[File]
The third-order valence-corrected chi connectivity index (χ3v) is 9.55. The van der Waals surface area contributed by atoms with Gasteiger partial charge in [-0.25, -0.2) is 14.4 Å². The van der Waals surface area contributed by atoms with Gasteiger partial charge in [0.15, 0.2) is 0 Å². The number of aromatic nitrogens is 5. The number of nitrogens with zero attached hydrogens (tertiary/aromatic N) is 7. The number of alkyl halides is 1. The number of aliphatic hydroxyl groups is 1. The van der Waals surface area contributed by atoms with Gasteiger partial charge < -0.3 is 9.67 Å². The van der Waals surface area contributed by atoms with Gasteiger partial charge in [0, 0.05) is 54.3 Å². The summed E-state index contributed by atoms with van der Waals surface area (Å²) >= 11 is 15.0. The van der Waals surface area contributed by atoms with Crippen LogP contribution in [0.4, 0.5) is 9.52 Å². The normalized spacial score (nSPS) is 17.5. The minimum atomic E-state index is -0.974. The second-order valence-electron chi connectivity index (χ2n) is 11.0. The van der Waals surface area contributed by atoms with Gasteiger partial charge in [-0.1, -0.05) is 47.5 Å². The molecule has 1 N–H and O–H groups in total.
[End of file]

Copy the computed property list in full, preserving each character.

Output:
The third-order valence-corrected chi connectivity index (χ3v) is 9.55. The van der Waals surface area contributed by atoms with Gasteiger partial charge in [-0.25, -0.2) is 14.4 Å². The van der Waals surface area contributed by atoms with Gasteiger partial charge in [0.15, 0.2) is 0 Å². The number of aromatic nitrogens is 5. The number of nitrogens with zero attached hydrogens (tertiary/aromatic N) is 7. The number of alkyl halides is 1. The number of aliphatic hydroxyl groups is 1. The van der Waals surface area contributed by atoms with Gasteiger partial charge < -0.3 is 9.67 Å². The van der Waals surface area contributed by atoms with Gasteiger partial charge in [0, 0.05) is 54.3 Å². The summed E-state index contributed by atoms with van der Waals surface area (Å²) >= 11 is 15.0. The van der Waals surface area contributed by atoms with Crippen LogP contribution in [0.4, 0.5) is 9.52 Å². The normalized spacial score (nSPS) is 17.5. The minimum atomic E-state index is -0.974. The second-order valence-electron chi connectivity index (χ2n) is 11.0. The van der Waals surface area contributed by atoms with Gasteiger partial charge in [-0.1, -0.05) is 47.5 Å². The molecule has 1 N–H and O–H groups in total.